It’s exciting to think about a lush green metropolis catered to urban citizens, but it’s also important to take a good approach, particularly one based on permaculture ethics, decentralization, and appropriate technology. For a city to be truly sustainable, its citizens must be empowered to make decisions about their local community.
Current ecocity concepts tend to rely more on centralized systems for energy distribution and waste management. A new eco-city planned in Portugal plans to use a centralized computer “brain” to control functions like water use, waste processing, and energy consumption. It’s an attempt at urban metabolism, structuring the city as a living organism. However, there’s something eery about a computer-managed city. While it sounds convenient, it ultimately takes power away from the people and doesn’t fit in the with the principles of appropriate technology. The burning question emerges: What happens when the brain becomes self-aware and rebels against us?
All dystopia aside, metabolic pathways exist whether or not they are intentionally designed. Energy and water flow into and out of cities in certain patterns, culminating in urban metabolism. But there must be a way to manage urban metabolism through regenerative, decentralized design.
Ecovillages provide exemplary starting points for considering the design of a larger metropolis. Most ecovillages are situated in rural areas, but some are located in urban environments. Local, decentralized design requires collaboration among community members. Learning to work together across differences is important to this process, and is a core aspect of ecovillage life.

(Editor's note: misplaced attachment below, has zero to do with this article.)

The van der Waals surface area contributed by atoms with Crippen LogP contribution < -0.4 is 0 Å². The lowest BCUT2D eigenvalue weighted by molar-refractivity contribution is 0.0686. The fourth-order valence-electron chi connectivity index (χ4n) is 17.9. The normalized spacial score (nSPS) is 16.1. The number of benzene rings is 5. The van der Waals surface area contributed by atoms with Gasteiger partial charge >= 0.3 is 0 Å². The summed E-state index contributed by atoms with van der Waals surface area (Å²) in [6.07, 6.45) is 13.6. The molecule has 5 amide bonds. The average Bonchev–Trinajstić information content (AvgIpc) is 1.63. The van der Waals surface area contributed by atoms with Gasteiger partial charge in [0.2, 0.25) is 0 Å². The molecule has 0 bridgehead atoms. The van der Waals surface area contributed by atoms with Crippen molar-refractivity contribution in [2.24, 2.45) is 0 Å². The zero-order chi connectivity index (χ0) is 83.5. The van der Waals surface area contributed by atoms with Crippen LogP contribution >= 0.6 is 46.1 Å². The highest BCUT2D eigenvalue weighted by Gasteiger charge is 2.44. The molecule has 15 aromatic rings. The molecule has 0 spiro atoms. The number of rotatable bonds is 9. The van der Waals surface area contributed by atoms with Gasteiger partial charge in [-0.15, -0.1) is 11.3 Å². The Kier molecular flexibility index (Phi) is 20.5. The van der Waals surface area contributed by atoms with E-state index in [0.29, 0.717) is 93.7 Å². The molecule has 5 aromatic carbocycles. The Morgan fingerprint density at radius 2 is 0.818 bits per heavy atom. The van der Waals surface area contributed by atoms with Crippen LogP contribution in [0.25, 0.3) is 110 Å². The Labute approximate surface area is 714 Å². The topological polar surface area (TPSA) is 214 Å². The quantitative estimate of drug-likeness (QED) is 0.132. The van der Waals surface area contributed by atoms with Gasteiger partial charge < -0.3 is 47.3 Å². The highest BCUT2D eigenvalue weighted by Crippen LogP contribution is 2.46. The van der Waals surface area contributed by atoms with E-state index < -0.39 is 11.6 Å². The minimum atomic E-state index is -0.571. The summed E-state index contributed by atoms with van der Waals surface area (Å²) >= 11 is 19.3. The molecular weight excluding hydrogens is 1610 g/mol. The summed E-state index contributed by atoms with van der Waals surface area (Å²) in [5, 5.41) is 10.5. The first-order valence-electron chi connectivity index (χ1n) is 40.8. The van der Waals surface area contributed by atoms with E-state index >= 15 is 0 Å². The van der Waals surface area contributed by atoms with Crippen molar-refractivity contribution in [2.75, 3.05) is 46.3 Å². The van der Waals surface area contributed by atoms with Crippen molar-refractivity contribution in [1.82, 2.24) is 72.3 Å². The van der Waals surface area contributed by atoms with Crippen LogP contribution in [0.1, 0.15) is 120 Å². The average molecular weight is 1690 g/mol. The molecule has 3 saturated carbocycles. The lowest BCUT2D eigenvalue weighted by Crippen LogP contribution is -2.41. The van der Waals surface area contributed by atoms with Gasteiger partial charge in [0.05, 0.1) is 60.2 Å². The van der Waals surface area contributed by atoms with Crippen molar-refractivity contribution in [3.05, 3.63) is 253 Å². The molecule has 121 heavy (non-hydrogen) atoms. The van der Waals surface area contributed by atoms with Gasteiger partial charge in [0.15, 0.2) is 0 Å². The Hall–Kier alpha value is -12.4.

Burning Man is another community that is often referenced when considering organizing large communities. Burning Man is an annual gathering in the Nevada desert, where millions of people from all over the world come to enjoy a temporary city. Burning Man supports sustainability through its community education and policy of leave no trace and sustainable living. Talented scientists and artists bring their projects in renewable energy and sustainable art to contribute to this diverse and thriving culture. With just a few principles to abide by, the community self-organizes. Interestingly, the community often follows the key features of ecovillage life.
We can learn a lot from studying both small-scale city concepts such as community groups, as well as large-scale designs for a green metropolis. If we can combine the best of both worlds, we may be onto something that truly satisfies all of our desires for peace, equality, and sustainability.